Writes Scientist Keith Lockitch on FDA Versus Stem Cell Therapies:
Who owns your cells? The FDA seems to think it does, given its lawsuit against Regenerative Sciences, a company that treats orthopedic injuries by extracting, culturing and reinjecting adult stem cells derived from a patient’s bone marrow.
The case is precedent-setting in that FDA is claiming authority to regulate a patient’s own cells as though they were chemical drugs. As one researcher describes it:
If you start to look at this product as being the patient’s own stem cell, how can the FDA claim Regenerative is manufacturing [cells] – they’re culturing them. . . . They seem to have lost perspective on using autologous stem cells. There’s just no way you could apply manufacturing standards. . . . The FDA does not come into a cardiology practice and tell doctors how to do their surgeries or how to do heart replacements. And yet they feel they can come into a stem cell clinic.
The problem with FDA “coming into a stem cell clinic” is that this could have a significantly chilling effect on this whole field of medical research. Under the burden of FDA’s regulatory intervention, the costs of developing adult stem cell treatments would explode and treatments that might have otherwise been profitable might never even make it to market—as has happened with drug development in the U.S. And while stem cell therapies are under FDA review, patients will be denied government permission to use treatments derived from their own cells. [FDA Versus Stem Cell Therapies]
Read the full post at VOICES for REASON.
According to David Allen in When Office Technology Overwhelms, Get Organized we need “a system that creates space to think, to reflect, to review, to integrate and to connect dots” to put ourselves into “a productive state — the feeling that you’re doing exactly what you should be doing, with a sense of relaxed and focused control?” This allows us to sort out the “chaos of the workplace” and stay “focused on the most important things, as they relate to your goals, direction, values and desired outcomes. You must constantly recalibrate your resources to generate the best results, and to say “not now” to what’s less important.” However points out Allen, we must learn how to do this by following a “sequence of five events to optimize your focus and resources“:
• Capture everything that has your attention, in your work and your personal life, in writing. Maybe it’s your departmental budget, a meeting with the new boss, an overdue vacation, or just the need to buy new tires and a jar of mayonnaise. For the typical professional, it can take one to six hours to “empty the attic” of your head. It may seem daunting, but this exercise invariably leads to greater focus and control.
• Clarify what each item means to you. Decide what results you want and what actions — if any — are required. If you simply make a list and stop there, without putting the items in context, you’ll be stuck in the territory of compulsive list-making, which ultimately won’t relieve the pressure. What’s the next action when it comes to your budget? The next step in arranging your vacation? Applying this simple but rigorous model puts you in the driver’s seat; otherwise, your lists will hold your psyche hostage. And keep in mind that much progress can be made and stress relieved by applying the magic two-minute rule — that any action that can be finished in two minutes should be done in the moment.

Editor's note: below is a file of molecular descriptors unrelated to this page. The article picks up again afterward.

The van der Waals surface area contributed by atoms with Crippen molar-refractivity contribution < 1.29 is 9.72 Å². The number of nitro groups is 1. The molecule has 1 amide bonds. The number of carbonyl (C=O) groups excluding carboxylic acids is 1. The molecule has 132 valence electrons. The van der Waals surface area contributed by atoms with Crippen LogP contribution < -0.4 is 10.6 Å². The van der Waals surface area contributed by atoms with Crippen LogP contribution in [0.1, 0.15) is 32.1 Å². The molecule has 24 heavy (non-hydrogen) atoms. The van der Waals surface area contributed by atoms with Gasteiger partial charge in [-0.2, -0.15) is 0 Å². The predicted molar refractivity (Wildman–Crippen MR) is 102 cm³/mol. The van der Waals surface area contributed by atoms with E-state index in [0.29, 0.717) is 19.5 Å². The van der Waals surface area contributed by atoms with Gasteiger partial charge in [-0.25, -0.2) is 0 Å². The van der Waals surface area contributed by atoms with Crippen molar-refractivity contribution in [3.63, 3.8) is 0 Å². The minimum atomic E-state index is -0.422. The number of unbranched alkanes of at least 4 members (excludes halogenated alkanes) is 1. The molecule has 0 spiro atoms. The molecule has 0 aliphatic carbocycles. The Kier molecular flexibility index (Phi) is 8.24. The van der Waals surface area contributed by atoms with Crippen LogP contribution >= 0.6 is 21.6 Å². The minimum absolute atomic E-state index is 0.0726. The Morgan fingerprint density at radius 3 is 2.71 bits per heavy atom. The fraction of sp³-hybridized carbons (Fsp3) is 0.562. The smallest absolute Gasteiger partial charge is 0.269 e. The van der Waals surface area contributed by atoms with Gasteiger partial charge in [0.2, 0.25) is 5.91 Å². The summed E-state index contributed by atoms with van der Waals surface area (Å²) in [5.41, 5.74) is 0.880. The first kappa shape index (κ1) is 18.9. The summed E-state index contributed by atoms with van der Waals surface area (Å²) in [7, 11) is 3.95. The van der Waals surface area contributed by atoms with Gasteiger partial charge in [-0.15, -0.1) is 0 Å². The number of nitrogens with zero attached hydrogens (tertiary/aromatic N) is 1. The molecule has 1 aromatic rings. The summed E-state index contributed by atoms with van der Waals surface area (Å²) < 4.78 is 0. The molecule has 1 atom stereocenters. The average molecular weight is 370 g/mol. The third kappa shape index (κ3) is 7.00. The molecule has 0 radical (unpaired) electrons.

• Organize reminders of your resulting to-do lists — for the e-mails you need to send, the phone calls you need to make, the meetings you need to arrange, the at-home tasks you need to complete. Park the inventory of all your projects in a convenient place.
• Regularly review and reflect on the whole inventory of your commitments and interests, and bring it up to date. As your needs change, what can move to the front burner, and what can go further back? Make these decisions while considering your overall principles, goals and accountabilities. Schedule a two-hour, weekly operational review, allowing space to clean up, catch up and do some reflective overseeing of the landscape, for all work and personal goals, commitments and activities.
• Finally, deploy your attention and resources appropriately.
Remarks Allen, “I have never seen anyone apply these practices, with some degree of commitment and application, and not find significant improvement in focus, control and results. The technology, the organizational goals, the quirkiness and turbulence of external realities — these become things to manage, not a hoped-for source of productivity itself.”
Read the full article.
Write Yaron Brook and Don Watkins in The “On Your Own” Economy – Forbes:
Are you bothered by the thought of government embedding itself in every aspect of your life? According to President Obama, the only alternative is “a government that tells the American people, you are on your own. If you get sick, you’re on your own. If you can’t afford college, you’re on your own. . . . That’s not the America I believe in.”
Did people shrink from the twin values of freedom and responsibility? On the contrary, the vast majority of Americans during the 18th and 19th centuries eagerly embraced life’s challenges and flourished under the new system. People didn’t flee from America, they fled to America. They
came here poor, but ambitious—ready to carve out a life for themselves in a country that offered them the only thing they asked for: an open road.
Of course, Americans during this era were not “on their own” in the lone-wolf, asocial sense implied by Obama. Free Americans developed complex webs of association based on voluntary agreement. An unprecedented division of labor—capitalists, businessmen, and workers
coming together to create wealth on an industrial scale—was a product of this new found freedom.
Read the full article at: The “On Your Own” Economy – Forbes]